ESCA’s Geoponic Intelligence Low Earth Satellite (GILES) lifted off from the former RAF Bentwaters site aboard the Ransomes X rocket on December 8, 2013 at 3 o’clock, give or take. Separation took place at roughly quarter past, the twin Villiers mower engines splashing down safely in the Deben. Before the hour was up, telemetry from GILES was received by volunteers at the Bawdsey Radar museum.
“We’re over the moon to have finally met the December launch target set by my father,” said Ted Leadbetter, GILES mission controller at ESCA’s Propulsion Labs in Oulton Broad. “Dad’s initial aim, some 40 years ago, had been to rendezvous with Apollo 17. That groundbreaking plan, like so many others, was thwarted by the Local Government Act of 1972 and the enforced unification with West Suffolk.”
Tens of spectators watched as Gemma Sadler, 9-year-old winner of our county-wide colouring competition, repeatedly yanked the Ransomes pull cord to ignite the rocket. Her classmates – and, indeed, all East Suffolk schoolchildren – have been asked to watch the skies over the next few weeks for a hi-tech parachute. Said package will, as per the original ’70s ESCA design, contain an Agfamatic 126 full colour camera. Up to 24 images will be available on our website as soon as the film has been processed. Branches of Boots The Chemist from Beccles to Bungay have been put on alert.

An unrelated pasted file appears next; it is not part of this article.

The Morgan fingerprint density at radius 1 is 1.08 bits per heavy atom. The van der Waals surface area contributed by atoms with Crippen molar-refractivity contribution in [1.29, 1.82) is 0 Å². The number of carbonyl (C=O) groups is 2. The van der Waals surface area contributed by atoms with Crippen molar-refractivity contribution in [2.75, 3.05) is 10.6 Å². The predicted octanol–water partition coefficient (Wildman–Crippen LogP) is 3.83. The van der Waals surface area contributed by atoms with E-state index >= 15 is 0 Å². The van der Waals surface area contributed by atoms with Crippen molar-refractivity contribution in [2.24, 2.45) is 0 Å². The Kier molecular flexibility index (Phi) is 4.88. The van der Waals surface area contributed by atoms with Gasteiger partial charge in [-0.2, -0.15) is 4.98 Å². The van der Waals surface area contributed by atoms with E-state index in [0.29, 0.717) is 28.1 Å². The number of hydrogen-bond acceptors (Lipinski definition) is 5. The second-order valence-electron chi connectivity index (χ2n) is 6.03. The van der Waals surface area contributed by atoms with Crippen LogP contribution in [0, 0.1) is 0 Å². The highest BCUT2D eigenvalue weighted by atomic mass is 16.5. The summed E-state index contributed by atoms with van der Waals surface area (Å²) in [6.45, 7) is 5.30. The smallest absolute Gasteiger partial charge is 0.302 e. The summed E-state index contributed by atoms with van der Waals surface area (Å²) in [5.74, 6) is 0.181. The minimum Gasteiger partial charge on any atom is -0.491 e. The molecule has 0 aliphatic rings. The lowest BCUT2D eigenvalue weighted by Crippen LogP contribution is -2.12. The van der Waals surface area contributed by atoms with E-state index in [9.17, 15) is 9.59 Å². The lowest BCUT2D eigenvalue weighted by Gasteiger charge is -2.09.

By Thursday, GILES will cruise at an altitude of 258 miles and provide a comprehensive agricultural survey of our glorious non-metropolitan county. ESCA’s crack team of COBOL coders promises that the satellite will fly in from the North Sea and directly over East Suffolk several times a day. Then, as GILES approaches the border with West Suffolk, it has been programmed to rotate all sensory devices by 180 degrees. The team also guarantees that GILES will not come within 25 miles of Norfolk airspace.
Mr Leadbetter added: “Not for the first time in the space race is the East leading the West.”